J. Theodore Bent, son of James Bent and his wife Margaret Eleanor Lambert, was a British traveller and antiquary of independent means. He studied at Wadham College, Oxford, and at the Modern History School, and was awarded the degree Bachelor of Arts (BA) in 1875. Two years later he married Mabel Virginia Anna Hall-Dare. From that time they travelled extensively, to the Republic of San Marino (1877-1878), Italy (1879-1880), and Greece (1885-1887). He did some excavations in Greece and published articles in archaeological and anthropological journals. After a visit to Asia Minor (Turkey) in 1888-1889 he published numerous ancient inscriptions. He was a fellow of both the Royal Geographical Society and the Society of Antiquaries.
In 1891 the British South Africa Company, which had occupied Mashonaland (now part of Zimbabwe) the year before, sponsored the first investigation of Great Zimbabwe (first described by Karl Mauch*), with the support of the Royal Geographical Society and the British Association for the Advancement of Science. Bent was chosen for the work and became the first person to examine Great Zimbabwe and other ruins in some detail. He was accompanied by R.M.W. Swan*, who made detailed measurements of the ruins, and by his wife, who was a skilled photographer. Bent excavated at Great Zimbabwe and made a considerable collection of soapstone carvings, pottery, and bronze and iron artifacts. This collection was donated to the South African Museum, Cape Town, by the British South Africa Company in 1893. Though Bent was criticised for damaging the site and removing the best soapstone bird carvings, his preservation and description of the artefacts proved of great value, as the site was later pillaged.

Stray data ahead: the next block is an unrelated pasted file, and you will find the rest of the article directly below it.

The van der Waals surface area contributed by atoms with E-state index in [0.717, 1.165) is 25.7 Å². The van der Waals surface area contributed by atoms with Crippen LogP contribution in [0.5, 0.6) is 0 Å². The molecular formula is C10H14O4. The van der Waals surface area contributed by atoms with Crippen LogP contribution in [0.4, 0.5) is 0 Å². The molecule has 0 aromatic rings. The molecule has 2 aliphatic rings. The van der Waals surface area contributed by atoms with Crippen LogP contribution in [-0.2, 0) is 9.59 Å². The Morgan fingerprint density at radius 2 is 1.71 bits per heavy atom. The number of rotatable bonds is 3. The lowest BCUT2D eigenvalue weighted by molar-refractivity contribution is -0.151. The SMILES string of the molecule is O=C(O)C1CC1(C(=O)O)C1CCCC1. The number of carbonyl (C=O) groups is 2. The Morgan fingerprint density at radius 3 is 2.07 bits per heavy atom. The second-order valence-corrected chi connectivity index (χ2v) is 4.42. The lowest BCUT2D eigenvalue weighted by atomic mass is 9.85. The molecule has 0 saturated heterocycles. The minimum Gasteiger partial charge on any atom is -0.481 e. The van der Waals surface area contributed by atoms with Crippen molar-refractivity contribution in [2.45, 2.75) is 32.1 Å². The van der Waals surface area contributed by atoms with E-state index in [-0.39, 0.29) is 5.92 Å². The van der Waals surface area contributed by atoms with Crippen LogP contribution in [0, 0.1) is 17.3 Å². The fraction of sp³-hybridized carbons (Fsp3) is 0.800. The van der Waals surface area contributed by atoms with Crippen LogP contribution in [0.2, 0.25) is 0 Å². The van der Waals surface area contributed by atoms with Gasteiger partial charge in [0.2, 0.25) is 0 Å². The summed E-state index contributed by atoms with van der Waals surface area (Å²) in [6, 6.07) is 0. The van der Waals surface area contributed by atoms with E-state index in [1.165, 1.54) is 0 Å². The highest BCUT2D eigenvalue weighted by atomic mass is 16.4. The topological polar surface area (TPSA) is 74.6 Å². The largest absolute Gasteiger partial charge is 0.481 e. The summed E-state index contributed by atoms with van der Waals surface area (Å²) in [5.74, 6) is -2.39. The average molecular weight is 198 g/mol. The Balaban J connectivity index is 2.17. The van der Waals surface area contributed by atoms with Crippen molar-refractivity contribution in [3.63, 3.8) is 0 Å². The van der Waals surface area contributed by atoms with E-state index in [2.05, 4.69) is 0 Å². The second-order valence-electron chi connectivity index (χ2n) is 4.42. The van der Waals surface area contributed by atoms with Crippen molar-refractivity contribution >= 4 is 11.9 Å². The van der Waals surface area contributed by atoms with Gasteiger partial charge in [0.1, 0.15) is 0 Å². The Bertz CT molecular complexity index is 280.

He described his expedition and findings in The ruined cities of Mashonaland (London, 1892) and in several articles. The book, which partly based on his wife's journals and included many of her illustrations, was enthusiastically received. For the time his work was systematic and considered to be of an acceptable standard, but both his methods and conclusions were criticised by professional archaeologists and other scholars. He was convinced, on the basis of selected evidence of doubtful value, that the ruins pre-dated the African occupation of the country and were built three or four thousand years ago by a civilisation related to the Phoenicians. This conclusion, which was widely expected and therefore readily accepted at the time, was eventually disproved and the indigenous African nature of the ruins recognized by the excavations of J.R. MacIver* in 1905. Bent also concluded that the builders of Great Zimbabwe had used a fixed unit of lenghth in laying out the site, namely a cubit of 523 mm. However, later measurements by F.P. Mennell* and others did not support this hypothesis either.
On his way back to the coast Bent visited rock paintings of animals and hunters at Mutoko, in north-eastern Zimbabwe, and made some sketches. His brief description of the paintings in his book is recognised as the first published description of Zimbabwean rock art (Garlake, 1993).
Bent's articles relating to his expedition to southern Africa included one on "The geography of the Zimbabwe Ruins in Mashonaland", in the Journal of the Manchester Geographical Society (1891), which dealt with possible early references to the ruins in the historical literature. Another on "The ruins of Mashonaland and explorations in the country", in the Proceedings of the Royal Geographical Society (1892), dealt with their ancient and recent exploration. He also published a review of descriptions of the Mashonaland ruins by recent visiters in The nineteenth century (1893) and an article on "The tribes of Mashonaland and their origin" in the Scottish Geographical Magazine (1892). "On the finds at the Great Zimbabwe Ruins" (Journal of the Royal Anthropological Institute, 1893) represents his attempt to elucidate the origins of the builders. Mabel Bent recorded much ethnological information relating to the native inhabitants of Mashonaland, but although Theodore stressed her contributions in his writings she received little credit in the male-dominated society of the time. Her travel chronicles of their African journeys were eventually published in 2012 (Archaeopress and Gerald Brisch, 2012).
Bent and his wife continued their travels with a visit to Ethiopia in 1893 and seven journeys to the Arabian peninsula up to 1897. Some of these travels were described in "A visit to the northern Sudan" (Geographical Journal, 1896) and "Expedition to the Hadramut" [now Hadramawt, Yemen] (Ibid, 1894). He died in London from pneumonia or malaria in 1897.